I am extremely late to the Goldie Vance party! Mistakes were made! By me! I love me a girl detective, and if that girl detective is a Black teen who solves crimes at the hotel where she lives and has a crush on a girl? GIVE ME IT I NEED IT.

—Annika Barranti Klein

A Sign of Affection Volume 1 by Suu Morishita (Artist & Writer), Christine Dashiell (Translator), Carl Vanstiphout (Letterer)

I haven’t been in the mood for the action-packed, drama-filled manga that’s my usual fare, so this quiet and sweet romance was a welcome change of pace. It features a deaf heroine and a globe-hopping love interest who can speak three languages, and the developing relationship between them when she begins to teach him sign language. I’ve only ever seen Japanese Sign Language featured in one other manga series (Gangsta by Kohske), so I appreciate its careful and well-researched inclusion here.

—Vernieda Vergara

Snapdragon by Kat Leyh

One of my new all-time favorite graphic novels, Snapdragon is about a girl who doesn’t quite fit in but finds new friends in a classmate who’s secretly also a bit different and a local who may or may not be a witch. I loved all the family and found-family connections in this gorgeous graphic novel. It honestly just warmed my heart from the inside out. Plus, I’m weak for stories with a touch of magic and a whole lot of big feelings.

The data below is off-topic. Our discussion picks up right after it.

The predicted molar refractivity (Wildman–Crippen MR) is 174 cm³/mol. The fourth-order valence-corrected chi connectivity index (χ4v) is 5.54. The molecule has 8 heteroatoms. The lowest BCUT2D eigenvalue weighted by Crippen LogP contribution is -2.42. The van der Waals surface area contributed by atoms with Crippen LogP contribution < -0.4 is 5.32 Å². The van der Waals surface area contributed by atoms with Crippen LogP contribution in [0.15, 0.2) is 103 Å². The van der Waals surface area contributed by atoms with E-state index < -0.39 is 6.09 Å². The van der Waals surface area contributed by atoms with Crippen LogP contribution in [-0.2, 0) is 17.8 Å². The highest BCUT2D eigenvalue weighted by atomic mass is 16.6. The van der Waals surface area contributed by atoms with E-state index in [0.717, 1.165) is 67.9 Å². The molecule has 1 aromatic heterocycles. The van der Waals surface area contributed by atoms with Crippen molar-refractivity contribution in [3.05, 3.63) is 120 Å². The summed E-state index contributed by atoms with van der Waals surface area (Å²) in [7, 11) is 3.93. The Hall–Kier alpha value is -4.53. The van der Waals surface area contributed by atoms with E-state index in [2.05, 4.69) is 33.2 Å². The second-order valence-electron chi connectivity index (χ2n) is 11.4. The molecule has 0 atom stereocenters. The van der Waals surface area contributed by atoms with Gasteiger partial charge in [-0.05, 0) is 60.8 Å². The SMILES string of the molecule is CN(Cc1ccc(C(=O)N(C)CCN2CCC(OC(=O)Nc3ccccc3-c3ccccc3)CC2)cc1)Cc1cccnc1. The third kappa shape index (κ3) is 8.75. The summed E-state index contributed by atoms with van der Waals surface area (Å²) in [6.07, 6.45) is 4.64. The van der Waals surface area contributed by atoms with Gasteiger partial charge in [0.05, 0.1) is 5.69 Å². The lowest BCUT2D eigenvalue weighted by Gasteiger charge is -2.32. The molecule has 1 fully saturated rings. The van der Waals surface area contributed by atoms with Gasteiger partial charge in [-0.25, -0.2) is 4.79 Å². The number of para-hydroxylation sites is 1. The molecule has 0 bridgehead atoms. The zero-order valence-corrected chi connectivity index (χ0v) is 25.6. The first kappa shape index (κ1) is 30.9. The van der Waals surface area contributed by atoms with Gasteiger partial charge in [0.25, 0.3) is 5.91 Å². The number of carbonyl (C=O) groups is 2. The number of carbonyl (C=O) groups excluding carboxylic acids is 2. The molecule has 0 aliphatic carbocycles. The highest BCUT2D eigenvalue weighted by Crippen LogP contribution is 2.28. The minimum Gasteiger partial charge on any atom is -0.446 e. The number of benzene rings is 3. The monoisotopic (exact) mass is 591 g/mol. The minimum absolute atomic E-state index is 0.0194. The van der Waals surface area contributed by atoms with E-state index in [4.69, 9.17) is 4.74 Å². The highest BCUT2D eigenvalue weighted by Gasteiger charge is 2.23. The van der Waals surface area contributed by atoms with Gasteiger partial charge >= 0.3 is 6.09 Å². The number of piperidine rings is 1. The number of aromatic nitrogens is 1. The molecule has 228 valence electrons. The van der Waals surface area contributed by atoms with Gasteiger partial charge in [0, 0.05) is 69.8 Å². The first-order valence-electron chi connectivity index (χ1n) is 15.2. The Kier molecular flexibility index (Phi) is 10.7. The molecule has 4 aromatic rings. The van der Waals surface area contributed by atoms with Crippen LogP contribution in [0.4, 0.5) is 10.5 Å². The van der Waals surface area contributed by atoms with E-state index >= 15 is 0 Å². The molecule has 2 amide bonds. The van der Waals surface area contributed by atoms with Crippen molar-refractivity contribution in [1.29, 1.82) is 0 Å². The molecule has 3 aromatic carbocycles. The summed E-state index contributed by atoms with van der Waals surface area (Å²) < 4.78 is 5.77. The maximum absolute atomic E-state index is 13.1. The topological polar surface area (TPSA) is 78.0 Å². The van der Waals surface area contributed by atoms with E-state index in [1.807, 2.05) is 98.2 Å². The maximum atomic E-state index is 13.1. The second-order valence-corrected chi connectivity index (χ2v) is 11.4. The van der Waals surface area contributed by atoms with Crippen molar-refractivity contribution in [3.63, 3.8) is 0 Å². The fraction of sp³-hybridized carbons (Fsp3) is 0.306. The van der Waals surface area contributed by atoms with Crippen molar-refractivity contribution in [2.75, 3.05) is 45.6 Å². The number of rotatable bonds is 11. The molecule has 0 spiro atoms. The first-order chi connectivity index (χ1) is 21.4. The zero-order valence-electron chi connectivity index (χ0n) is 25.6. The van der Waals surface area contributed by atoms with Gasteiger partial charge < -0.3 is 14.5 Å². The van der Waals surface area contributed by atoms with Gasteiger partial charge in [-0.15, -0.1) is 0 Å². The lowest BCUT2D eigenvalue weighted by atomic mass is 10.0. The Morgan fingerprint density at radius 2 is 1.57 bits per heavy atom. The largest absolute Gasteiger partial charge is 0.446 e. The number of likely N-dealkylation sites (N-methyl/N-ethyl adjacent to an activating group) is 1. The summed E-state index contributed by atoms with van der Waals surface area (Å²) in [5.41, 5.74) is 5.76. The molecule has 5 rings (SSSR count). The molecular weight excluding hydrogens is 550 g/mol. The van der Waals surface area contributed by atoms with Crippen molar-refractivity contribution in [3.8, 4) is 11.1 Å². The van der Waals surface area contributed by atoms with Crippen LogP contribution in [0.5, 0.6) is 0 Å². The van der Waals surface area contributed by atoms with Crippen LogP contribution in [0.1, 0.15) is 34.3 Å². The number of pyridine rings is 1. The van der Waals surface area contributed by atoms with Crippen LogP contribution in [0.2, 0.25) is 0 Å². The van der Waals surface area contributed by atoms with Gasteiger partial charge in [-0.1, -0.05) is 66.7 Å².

—Rachel Brittain

The Search for Sadiqah by Greg Burnham (Writer) Shannon Sapenter (Linework), Patricia Daguisan (Colorist/ Letters), Marcus Williams (Cover Art)

The Search For Sadiqah is a visually beautiful historical fiction comic set during the Tulsa City Riots that follows a young girl named Sadiqah who is forced to abandon her home in the 1920s. This is a great action-packed adventure that combines science fiction and history together. I love that the superhero in this comic is a little Black girl who doesn’t realize how powerful she really is until she is tested.

—Erika Hardison

The Way of The House Husband Vol 3 by Kousuke Oono

Just when I think the saga of the Immortal Dragon turned house husband can’t get any weirder and more amazing, it gets…a billion times weirder and more amazing. With every volume that’s released I love this gem of a series more and more; it doesn’t get more hilariously absurd and wonderful than watching Tatsu fend off old enemies as he searches for the best deal on cabbage, defeats stubborn stains, or makes friends with the neighborhood pups. In this volume, we also get to see Tetsu and Miku, his beloved wife, spend some time together, which is even more delightful than you’d imagine.

—S.W. Sondheimer

Witchlight by Jessi Zabarsky

When Sanja meets Lelek at the market, she impresses her with her swordfighting. So witch Lelek kidnaps Sanja and asks her to teach her how to right. Sanja has a terrible family, so it’s kind of a blessing in disguise. As the two girls travel from village to village, they slowly go from enemies to travelling companions to in love. I loved the colour palette and how the story was all filled with queer women, even the side characters the girls met on the road.

—Casey Stepaniuk